continued participation in this program, we may continue to offer course registration fees far below that
charged for comparable events and learning opportunities, while providing a top-notch Conference
The WV Brownfields Conference
September 15-17
Huntington, WV
The WV Brownfields Conference & Main Street/ON TRAC Training is West Virginia’s premier
redevelopment event that combines educational programs with networking opportunities between
communities, local governments, development professionals, and service providers. The conference
features expert panels, interactive workshops, technical training, and project case studies.
The Conference Planning Committee is currently seeking mobile workshop and breakout session ideas to
fill limited slots for the 2020 Conference in Huntington, WV on September 15-17. We are looking for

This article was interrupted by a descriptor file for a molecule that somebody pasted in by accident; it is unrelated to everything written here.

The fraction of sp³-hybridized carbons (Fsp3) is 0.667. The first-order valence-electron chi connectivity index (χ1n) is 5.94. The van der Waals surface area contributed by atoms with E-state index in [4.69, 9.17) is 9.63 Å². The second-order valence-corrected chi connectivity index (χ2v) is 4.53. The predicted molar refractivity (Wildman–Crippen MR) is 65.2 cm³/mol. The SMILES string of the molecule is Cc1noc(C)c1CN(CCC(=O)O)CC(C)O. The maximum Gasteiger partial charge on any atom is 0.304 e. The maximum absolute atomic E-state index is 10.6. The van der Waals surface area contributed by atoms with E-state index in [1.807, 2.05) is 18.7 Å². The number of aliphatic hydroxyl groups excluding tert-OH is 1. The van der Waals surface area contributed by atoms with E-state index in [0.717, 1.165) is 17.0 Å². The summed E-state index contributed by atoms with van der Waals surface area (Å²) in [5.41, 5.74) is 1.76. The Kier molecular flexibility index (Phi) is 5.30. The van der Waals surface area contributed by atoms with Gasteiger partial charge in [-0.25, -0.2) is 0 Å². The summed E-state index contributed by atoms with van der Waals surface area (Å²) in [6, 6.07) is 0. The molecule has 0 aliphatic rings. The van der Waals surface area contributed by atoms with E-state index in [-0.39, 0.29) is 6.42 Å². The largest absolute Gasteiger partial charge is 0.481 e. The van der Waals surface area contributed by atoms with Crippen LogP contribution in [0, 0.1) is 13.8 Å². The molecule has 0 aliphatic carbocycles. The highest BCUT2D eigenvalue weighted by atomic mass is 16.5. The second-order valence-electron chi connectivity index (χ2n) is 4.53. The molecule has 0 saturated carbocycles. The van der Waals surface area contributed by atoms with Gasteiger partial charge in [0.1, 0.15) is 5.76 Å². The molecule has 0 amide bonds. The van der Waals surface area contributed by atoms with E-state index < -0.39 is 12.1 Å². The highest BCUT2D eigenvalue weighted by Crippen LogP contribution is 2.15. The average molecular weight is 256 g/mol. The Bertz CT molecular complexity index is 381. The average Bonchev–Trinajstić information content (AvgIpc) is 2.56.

session ideas focused on downtown development, remediation and site preparation strategies, re-use
planning approaches, and redevelopment funding opportunities. Creative session formats, such as town
hall or roundtable discussions and interactive workshops, as well as traditional panel presentations, are
The deadline for session ideas is March 16, 2020. Interested entities can submit up to two presentation
proposals. Speakers will be required to register at the reduced speaker rate of $50 by August 3, 2020.
Questions can be directed to Carrie Staton at

The 6th Annual GBA Brownfield Seminar
Rescheduled for Oct. 12, 2020
Out of an abundance of caution and sensitivity to coronavirus COVID-19 concerns, the Georgia
Brownfield Association has rescheduled the Brownfield Seminar to Oct. 12, 2020 to better serve
attendees, speakers and sponsors of this important conference and conversation. The event will
proceed on this new date in its originally planned format, as a full-day conference at Georgia Power.
Those who submitted abstracts - thank you, we will be in touch with you directly regarding your
Registration is open and sponsorships are still available! If you're already registered, don't worry - we
have transferred your registration to the new event date on Oct. 12, 2020.